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Empirical Software Engineering

, Volume 21, Issue 3, pp 1107–1142 | Cite as

An empirical study of software release notes

  • Surafel Lemma Abebe
  • Nasir Ali
  • Ahmed E. Hassan
Article

Abstract

Release notes are an important source of information about a new software release. Such notes contain information regarding what is new, changed, and/or got fixed in a release. Despite the importance of release notes, they are rarely explored in the research literature. Little is known about the contained information, e.g., contents and structure, in release notes. To better understand the types of contained information in release notes, we manually analyzed 85 release notes across 15 different software systems. In our manual analysis, we identify six different types of information (e.g., caveats and addressed issues) that are contained in release notes. Addressed issues refer to new features, bugs, and improvements that were integrated in that particular release. We observe that most release notes list only a selected number of addressed issues (i.e., 6-26 % of all addressed issues in a release). We investigated nine different factors (e.g., issue priority and type) to better understand the likelihood of an issue being listed in release notes. The investigation is conducted on eight release notes of three software systems using four machine learning techniques. Results show that certain factors, e.g., issue type, have higher influence on the likelihood of an issue to be listed in release notes. We use machine learning techniques to automatically suggest the issues to be listed in release notes. Our results show that issues listed in all release notes can be automatically determined with an average precision of 84 % and an average recall of 90 %. To train and build the classification models, we also explored three scenarios: (a) having the user label some issues for a release and automatically suggest the remaining issues for that particular release, (b) using the previous release notes for the same software system, and (c) using prior releases for the current software system and the rest of the studied software systems. Our results show that the content of release notes vary between software systems and across the versions of the same software system. Nevertheless, automated techniques can provide reasonable support to the writers of such notes with little training data. Our study provides developers with empirically-supported advice about release notes instead of simply relying on adhoc advice from on-line inquiries.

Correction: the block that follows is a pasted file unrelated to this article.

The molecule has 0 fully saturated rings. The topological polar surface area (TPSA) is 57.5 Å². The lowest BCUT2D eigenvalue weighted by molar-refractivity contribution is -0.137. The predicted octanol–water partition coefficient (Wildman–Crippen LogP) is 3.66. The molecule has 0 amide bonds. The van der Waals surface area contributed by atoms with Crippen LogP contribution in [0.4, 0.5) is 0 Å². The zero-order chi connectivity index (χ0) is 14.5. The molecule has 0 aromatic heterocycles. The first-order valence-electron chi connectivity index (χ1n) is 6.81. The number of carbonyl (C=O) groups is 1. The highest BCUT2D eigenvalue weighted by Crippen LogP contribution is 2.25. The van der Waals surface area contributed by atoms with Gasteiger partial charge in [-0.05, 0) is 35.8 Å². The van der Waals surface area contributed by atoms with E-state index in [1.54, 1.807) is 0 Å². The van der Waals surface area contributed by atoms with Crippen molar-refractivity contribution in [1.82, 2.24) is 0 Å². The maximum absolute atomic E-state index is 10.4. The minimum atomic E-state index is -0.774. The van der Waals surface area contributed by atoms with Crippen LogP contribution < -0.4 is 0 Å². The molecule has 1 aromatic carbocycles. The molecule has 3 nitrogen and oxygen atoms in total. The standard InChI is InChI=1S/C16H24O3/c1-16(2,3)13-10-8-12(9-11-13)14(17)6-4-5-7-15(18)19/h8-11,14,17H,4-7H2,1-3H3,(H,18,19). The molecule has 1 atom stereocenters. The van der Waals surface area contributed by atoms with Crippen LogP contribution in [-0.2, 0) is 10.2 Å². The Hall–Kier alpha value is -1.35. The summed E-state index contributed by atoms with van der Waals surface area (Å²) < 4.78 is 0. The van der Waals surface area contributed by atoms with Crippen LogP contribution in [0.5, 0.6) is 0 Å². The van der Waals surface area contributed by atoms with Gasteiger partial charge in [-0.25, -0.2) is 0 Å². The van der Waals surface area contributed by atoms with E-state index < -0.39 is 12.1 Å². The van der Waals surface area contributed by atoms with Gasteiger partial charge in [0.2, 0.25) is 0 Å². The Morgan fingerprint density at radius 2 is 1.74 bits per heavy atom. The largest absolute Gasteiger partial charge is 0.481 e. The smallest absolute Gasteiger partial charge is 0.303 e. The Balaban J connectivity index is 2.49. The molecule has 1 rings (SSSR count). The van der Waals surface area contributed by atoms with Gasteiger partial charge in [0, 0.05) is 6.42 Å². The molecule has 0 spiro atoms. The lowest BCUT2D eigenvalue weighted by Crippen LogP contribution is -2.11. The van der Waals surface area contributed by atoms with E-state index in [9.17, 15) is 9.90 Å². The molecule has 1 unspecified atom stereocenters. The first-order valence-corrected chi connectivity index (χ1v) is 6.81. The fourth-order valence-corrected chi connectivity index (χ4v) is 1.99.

Keywords

Software release notes Machine learning techniques Empirical study 

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Copyright information

© Springer Science+Business Media New York 2015

Authors and Affiliations

  • Surafel Lemma Abebe
    • 1
  • Nasir Ali
    • 1
  • Ahmed E. Hassan
    • 1
  1. 1.Software Analysis and Intelligence Lab (SAIL) School of ComputingQueen’s UniversityKingstonCanada

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